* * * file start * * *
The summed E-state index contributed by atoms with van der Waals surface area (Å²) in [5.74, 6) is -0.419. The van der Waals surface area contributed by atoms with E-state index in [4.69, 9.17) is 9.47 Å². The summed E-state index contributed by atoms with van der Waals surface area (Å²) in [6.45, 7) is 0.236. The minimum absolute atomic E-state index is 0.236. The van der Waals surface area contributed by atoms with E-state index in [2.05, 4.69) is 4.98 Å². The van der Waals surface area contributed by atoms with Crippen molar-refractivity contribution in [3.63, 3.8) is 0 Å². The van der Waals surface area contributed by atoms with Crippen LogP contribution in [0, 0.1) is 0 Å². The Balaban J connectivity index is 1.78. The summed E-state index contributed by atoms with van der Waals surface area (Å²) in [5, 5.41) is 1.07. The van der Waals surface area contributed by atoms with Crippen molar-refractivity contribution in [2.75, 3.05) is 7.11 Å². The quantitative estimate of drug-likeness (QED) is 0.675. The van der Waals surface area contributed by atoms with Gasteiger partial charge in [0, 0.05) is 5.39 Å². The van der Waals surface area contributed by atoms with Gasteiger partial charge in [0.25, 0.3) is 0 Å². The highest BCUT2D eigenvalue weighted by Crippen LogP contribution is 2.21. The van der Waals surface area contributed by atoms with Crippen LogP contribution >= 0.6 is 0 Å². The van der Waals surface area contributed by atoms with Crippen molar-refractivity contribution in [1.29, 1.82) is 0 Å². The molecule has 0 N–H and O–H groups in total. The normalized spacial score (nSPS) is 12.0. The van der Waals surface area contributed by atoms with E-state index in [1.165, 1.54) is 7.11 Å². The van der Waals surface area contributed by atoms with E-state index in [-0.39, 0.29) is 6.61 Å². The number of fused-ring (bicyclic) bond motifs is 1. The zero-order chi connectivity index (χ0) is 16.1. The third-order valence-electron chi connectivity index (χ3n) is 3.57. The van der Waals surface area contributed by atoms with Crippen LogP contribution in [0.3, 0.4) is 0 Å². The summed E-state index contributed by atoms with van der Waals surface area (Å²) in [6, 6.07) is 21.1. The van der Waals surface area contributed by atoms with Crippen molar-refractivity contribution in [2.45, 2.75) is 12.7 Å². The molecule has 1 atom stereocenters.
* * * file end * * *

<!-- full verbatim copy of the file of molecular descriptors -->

The summed E-state index contributed by atoms with van der Waals surface area (Å²) in [5.74, 6) is -0.419. The van der Waals surface area contributed by atoms with E-state index in [4.69, 9.17) is 9.47 Å². The summed E-state index contributed by atoms with van der Waals surface area (Å²) in [6.45, 7) is 0.236. The minimum absolute atomic E-state index is 0.236. The van der Waals surface area contributed by atoms with E-state index in [2.05, 4.69) is 4.98 Å². The van der Waals surface area contributed by atoms with Crippen molar-refractivity contribution in [3.63, 3.8) is 0 Å². The van der Waals surface area contributed by atoms with Crippen LogP contribution in [0, 0.1) is 0 Å². The Balaban J connectivity index is 1.78. The summed E-state index contributed by atoms with van der Waals surface area (Å²) in [5, 5.41) is 1.07. The van der Waals surface area contributed by atoms with Crippen molar-refractivity contribution in [2.75, 3.05) is 7.11 Å². The quantitative estimate of drug-likeness (QED) is 0.675. The van der Waals surface area contributed by atoms with Gasteiger partial charge in [0, 0.05) is 5.39 Å². The van der Waals surface area contributed by atoms with Gasteiger partial charge in [0.25, 0.3) is 0 Å². The highest BCUT2D eigenvalue weighted by Crippen LogP contribution is 2.21. The van der Waals surface area contributed by atoms with Crippen LogP contribution >= 0.6 is 0 Å². The van der Waals surface area contributed by atoms with Crippen molar-refractivity contribution in [1.29, 1.82) is 0 Å². The molecule has 0 N–H and O–H groups in total. The normalized spacial score (nSPS) is 12.0. The van der Waals surface area contributed by atoms with E-state index in [1.165, 1.54) is 7.11 Å². The van der Waals surface area contributed by atoms with E-state index in [-0.39, 0.29) is 6.61 Å². The number of fused-ring (bicyclic) bond motifs is 1. The zero-order chi connectivity index (χ0) is 16.1. The third-order valence-electron chi connectivity index (χ3n) is 3.57. The van der Waals surface area contributed by atoms with Crippen LogP contribution in [0.3, 0.4) is 0 Å². The summed E-state index contributed by atoms with van der Waals surface area (Å²) in [6, 6.07) is 21.1. The van der Waals surface area contributed by atoms with Crippen molar-refractivity contribution in [2.45, 2.75) is 12.7 Å². The molecule has 1 atom stereocenters.